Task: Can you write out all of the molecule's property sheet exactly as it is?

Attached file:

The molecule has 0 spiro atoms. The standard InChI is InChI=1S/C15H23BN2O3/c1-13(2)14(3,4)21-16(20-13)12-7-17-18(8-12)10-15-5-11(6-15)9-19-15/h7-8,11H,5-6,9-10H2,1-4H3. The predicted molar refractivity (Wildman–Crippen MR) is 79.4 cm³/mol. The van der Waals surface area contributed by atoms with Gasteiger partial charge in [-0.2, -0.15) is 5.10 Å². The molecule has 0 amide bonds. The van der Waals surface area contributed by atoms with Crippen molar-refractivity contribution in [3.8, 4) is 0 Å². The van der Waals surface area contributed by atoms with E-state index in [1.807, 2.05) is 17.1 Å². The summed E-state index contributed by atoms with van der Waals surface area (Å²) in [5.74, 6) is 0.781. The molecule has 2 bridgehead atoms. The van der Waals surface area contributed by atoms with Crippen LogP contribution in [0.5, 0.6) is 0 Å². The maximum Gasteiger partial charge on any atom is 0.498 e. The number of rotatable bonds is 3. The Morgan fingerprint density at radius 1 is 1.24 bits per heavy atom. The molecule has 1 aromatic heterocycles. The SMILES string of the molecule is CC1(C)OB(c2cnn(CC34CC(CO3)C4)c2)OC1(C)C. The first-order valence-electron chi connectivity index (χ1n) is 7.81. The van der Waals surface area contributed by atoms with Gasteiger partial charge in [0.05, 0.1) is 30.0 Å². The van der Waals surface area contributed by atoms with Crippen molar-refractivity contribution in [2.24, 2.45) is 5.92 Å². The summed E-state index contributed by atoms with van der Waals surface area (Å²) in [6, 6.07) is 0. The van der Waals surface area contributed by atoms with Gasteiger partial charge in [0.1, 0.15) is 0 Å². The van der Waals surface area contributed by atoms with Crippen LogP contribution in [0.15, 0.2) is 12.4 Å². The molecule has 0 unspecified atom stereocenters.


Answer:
The molecule has 0 spiro atoms. The standard InChI is InChI=1S/C15H23BN2O3/c1-13(2)14(3,4)21-16(20-13)12-7-17-18(8-12)10-15-5-11(6-15)9-19-15/h7-8,11H,5-6,9-10H2,1-4H3. The predicted molar refractivity (Wildman–Crippen MR) is 79.4 cm³/mol. The van der Waals surface area contributed by atoms with Gasteiger partial charge in [-0.2, -0.15) is 5.10 Å². The molecule has 0 amide bonds. The van der Waals surface area contributed by atoms with Crippen molar-refractivity contribution in [3.8, 4) is 0 Å². The van der Waals surface area contributed by atoms with E-state index in [1.807, 2.05) is 17.1 Å². The summed E-state index contributed by atoms with van der Waals surface area (Å²) in [5.74, 6) is 0.781. The molecule has 2 bridgehead atoms. The van der Waals surface area contributed by atoms with Crippen LogP contribution in [0.5, 0.6) is 0 Å². The maximum Gasteiger partial charge on any atom is 0.498 e. The number of rotatable bonds is 3. The Morgan fingerprint density at radius 1 is 1.24 bits per heavy atom. The molecule has 1 aromatic heterocycles. The SMILES string of the molecule is CC1(C)OB(c2cnn(CC34CC(CO3)C4)c2)OC1(C)C. The first-order valence-electron chi connectivity index (χ1n) is 7.81. The van der Waals surface area contributed by atoms with Gasteiger partial charge in [0.05, 0.1) is 30.0 Å². The van der Waals surface area contributed by atoms with Crippen molar-refractivity contribution in [2.24, 2.45) is 5.92 Å². The summed E-state index contributed by atoms with van der Waals surface area (Å²) in [6, 6.07) is 0. The van der Waals surface area contributed by atoms with Gasteiger partial charge in [0.1, 0.15) is 0 Å². The van der Waals surface area contributed by atoms with Crippen LogP contribution in [0.15, 0.2) is 12.4 Å². The molecule has 0 unspecified atom stereocenters.